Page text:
"any interest income other than interest earned in the conduct of a business, on loans made under the provisions of Article 58A of this Code, and interest earned on business accounts, notes receivable and installment contracts."
The determination of whether Xerox's interest income is taxable under § 280A necessitates consideration of whether § 280A (c)(4) is a "definition" of taxable income, and therefore to be construed strictly against the State, or an "exemption" from taxable income, to be construed in favor of the State.
In Balto. Foundry v. Comptroller, 211 Md. 316, 127 A.2d 368 (1956), the taxpayer argued that the purchase of certain goods, which it used in its foundry operations and then sold to its customers, did not constitute a "retail sale" subject to taxation under the then-existing version of the Retail Sales Tax Act. Section 320 of that Act defined, among other relevant terms, "retail sale," and § 321 described the tax consequences of transactions that fit within the various definitions set out in § 320. Section 322 was titled "Exemptions" and listed a number of transactions that would be exempt from taxation even though otherwise within the scope of § 320. With this factual and statutory scheme before it, the Court said:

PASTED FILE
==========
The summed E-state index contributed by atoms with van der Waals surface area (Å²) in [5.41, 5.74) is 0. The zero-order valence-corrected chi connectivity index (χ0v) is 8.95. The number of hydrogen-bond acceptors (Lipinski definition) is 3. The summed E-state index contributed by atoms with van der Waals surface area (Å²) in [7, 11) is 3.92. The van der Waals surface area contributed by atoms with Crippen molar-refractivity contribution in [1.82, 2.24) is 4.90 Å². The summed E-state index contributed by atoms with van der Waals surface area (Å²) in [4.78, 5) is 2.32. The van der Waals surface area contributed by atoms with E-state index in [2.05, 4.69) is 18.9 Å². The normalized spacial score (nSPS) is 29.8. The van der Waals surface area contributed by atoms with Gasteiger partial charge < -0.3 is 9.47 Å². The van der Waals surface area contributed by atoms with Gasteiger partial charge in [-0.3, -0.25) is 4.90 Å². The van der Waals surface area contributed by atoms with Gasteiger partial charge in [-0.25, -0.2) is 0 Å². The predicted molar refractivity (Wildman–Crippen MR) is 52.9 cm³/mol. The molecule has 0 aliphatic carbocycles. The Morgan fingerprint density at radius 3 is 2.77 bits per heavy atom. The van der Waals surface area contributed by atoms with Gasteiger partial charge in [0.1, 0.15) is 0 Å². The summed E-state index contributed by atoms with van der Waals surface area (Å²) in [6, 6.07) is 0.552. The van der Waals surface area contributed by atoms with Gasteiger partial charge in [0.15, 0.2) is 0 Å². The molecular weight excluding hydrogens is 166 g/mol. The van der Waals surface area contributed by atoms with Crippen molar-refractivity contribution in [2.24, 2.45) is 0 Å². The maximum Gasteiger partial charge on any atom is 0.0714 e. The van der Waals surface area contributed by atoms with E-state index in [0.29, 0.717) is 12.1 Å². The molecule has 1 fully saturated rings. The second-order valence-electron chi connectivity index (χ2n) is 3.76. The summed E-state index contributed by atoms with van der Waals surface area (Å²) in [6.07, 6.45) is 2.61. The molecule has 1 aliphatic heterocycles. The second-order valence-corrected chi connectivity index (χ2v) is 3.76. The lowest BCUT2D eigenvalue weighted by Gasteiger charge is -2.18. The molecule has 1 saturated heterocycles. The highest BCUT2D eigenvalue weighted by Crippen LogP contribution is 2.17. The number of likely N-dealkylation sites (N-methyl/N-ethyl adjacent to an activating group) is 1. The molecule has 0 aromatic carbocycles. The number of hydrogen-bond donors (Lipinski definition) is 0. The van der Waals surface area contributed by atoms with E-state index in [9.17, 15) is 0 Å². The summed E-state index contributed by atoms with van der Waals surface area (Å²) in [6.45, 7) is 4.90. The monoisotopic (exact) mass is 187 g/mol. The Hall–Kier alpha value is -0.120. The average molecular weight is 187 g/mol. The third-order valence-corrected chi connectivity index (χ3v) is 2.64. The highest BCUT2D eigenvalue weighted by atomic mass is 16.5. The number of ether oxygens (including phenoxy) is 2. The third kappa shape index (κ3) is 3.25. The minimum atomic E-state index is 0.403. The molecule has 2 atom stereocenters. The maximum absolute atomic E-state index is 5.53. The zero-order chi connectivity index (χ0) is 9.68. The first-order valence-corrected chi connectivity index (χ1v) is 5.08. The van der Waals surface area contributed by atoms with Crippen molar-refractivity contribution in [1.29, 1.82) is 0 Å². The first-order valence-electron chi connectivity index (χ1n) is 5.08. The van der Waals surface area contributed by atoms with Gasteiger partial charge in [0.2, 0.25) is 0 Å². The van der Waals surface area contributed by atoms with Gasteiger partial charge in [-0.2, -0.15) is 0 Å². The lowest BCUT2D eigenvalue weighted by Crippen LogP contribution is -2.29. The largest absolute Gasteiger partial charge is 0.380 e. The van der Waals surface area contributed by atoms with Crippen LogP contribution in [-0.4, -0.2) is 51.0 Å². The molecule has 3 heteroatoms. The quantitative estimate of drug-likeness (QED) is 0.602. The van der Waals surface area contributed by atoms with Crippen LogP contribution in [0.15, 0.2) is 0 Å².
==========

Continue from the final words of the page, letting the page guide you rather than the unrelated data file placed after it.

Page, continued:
"It may be observed that the exclusion of tangible personal property purchased for the purpose of resale in its original form, or for the purpose of incorporation into a finished product, is by force of the definition and not by inclusion in the exemptions set out in sec. 322. Sales in the categories mentioned are simply not within the scope of the taxing statute. Thus the rule of strict construction of an exemption does not apply, but the rule is applicable, that, where there is doubt as to its scope, a tax statute should be construed most strongly in favor of the citizen and against the State." 211 Md. at 319-20, 127 A.2d at 369.